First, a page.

Two days later, on Jan. 17, 2004, the Mexican government dispatched a federal prosecutor and some 80 federal agents to Juárez to investigate the situation. About 10 days later, more than a dozen of Loya’s state police gang and some low-level thugs, gravediggers, were taken into custody. Loya, though, is still on the loose.
ICE’s hope to build a case against the top leaders of the VCF has been shattered because DEA is now concerned that the narco-trafficker Santillan poses a threat to its agents in Juárez. Assistant U.S. Attorney Fielden and ICE officials in El Paso put plans into motion to arrest Santillan.
Santillan still does not realize Ramirez is an informant, so ICE enlists Ramirez to lure the VCF boss across the border so that he can be taken into custody. Ramirez contacts Santillan by phone and they agree to meet in El Paso to talk about business. While Ramirez and Santillan are driving, along a pre-designated street, the El Paso Police Department initiates a traffic stop and Santillan is arrested on narco-trafficking and murder charges — on Jan. 15, 2004, the day after the traffic stop involving the DEA agent and his family.
Two days later, ICE and the informant finally confirm the location of the House of Death for the Mexican federal police. However, it would take another five days before Mexican officials could obtain a warrant to search the House of Death. The delay was caused by ICE’s refusal to allow Mexican officials access to Ramirez to get his statement to establish the probable cause for the search warrant. DEA officials, too, were frustrated with ICE’s refusal to allow the informant to assist in apprehending other House of Death suspects, including Commander Miguel Loya. ICE claimed that it would be too dangerous for Ramirez to assist DEA on such an assignment — even though the informant was willing to help.
On Jan. 21, 2004, ICE finally allowed Mexican officials to obtain a formal statement from an ICE supervisor and two agents to serve as probable cause for a search warrant of the House of Death in lieu of a statement from Ramirez, but still refused to allow Mexican law enforcers access to the informant Ramirez.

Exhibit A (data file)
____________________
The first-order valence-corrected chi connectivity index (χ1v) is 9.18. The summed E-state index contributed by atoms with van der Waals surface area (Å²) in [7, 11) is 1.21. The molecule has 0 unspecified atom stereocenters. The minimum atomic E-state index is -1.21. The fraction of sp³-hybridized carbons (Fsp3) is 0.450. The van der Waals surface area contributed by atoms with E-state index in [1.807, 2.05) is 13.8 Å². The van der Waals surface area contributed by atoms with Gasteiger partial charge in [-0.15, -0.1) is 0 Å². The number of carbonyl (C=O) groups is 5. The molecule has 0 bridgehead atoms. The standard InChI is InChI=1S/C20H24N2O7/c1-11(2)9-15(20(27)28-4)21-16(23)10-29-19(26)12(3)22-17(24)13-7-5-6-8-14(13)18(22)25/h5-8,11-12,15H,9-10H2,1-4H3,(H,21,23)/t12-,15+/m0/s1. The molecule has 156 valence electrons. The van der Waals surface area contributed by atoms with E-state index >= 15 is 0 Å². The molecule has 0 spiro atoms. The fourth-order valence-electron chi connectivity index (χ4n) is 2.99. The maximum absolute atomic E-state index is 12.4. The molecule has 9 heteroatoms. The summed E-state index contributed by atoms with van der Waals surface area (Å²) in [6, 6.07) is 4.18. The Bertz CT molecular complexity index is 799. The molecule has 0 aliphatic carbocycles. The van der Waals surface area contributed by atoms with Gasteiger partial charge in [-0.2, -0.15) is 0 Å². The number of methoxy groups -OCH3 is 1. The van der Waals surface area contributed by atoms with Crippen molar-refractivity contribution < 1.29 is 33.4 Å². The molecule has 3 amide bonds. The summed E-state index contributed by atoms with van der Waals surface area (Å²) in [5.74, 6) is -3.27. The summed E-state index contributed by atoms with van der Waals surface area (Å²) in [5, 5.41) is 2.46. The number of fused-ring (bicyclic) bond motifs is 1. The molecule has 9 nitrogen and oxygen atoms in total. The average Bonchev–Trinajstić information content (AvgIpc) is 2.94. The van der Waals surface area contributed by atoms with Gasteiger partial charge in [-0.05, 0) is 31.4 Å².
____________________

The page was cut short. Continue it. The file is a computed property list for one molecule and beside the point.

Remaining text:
A search warrant for the House of Death was issued the following day. However, Mexican officials were not allowed to question Ramirez until some 20 days later, on Feb. 12, 2004 — long after the House of Death victims had been dug up and their images broadcast over the media.
Ramirez claims that Mexican law enforcers involved in the House of Death search purposely leaked information about the location of the residence to the media, so that the remaining VCF operators in Juárez, including Miguel Loya, would be warned that an investigation was underway.
While all this was going on, over the balance of January and early February, ICE and DEA headquarters in Washington also were taking an active interest in the circumstances leading to the traffic stop involving McBrayer and his family.
The head of DEA, Karen Tandy, met with the Juárez DEA agents and their families in El Paso to discuss the situation. She also spoke with U.S. Attorney Sutton and Assistant U.S. Attorney Fielden and briefed the Attorney General (at the time, John Ashcroft) about ICE’s handling of the informant Ramirez.
A joint DEA/ICE assessment team, or JAT, was assembled to conduct an investigation and to prepare an internal report. DEA, on its own, also began to piece together the chronology of events surrounding the traffic stop.
After Santillan’s arrest and once news of the House of Death hit the media, ICE hid the informant Ramirez at a secret location in San Antonio, Texas — supposedly to protect him from the VCF organization he had betrayed and to assure his safety as a witness against Santillan in court. Santillan was facing trial in San Antonio — the home base of U.S. Attorney Johnny Sutton.
In the wake ICE’s stonewalling of the investigation into the traffic stop of the DEA agents, the head of DEA’s El Paso office, Sandalio Gonzalez, wrote a letter in February 2004 to the head of ICE’s El Paso office, Gaudioso. A copy of that letter also was sent to U.S. Attorney Sutton.
In that letter, Gonzalez decried ICE’s handling of the Santillan investigation and the needless murders that were allowed to take place at the House of Death all in the name of making a drug case. He also expressed his outrage at the fact that ICE El Paso and Assistant U.S. Attorney Fielden had stonewalled DEA’s efforts to gain access to Ramirez after the evacuation of DEA agents from Juárez. In addition, he blew the whistle on their efforts to thwart DEA’s attempt to capture Miguel Loya – who, as a result, managed to escape with several of his henchmen and remains at large.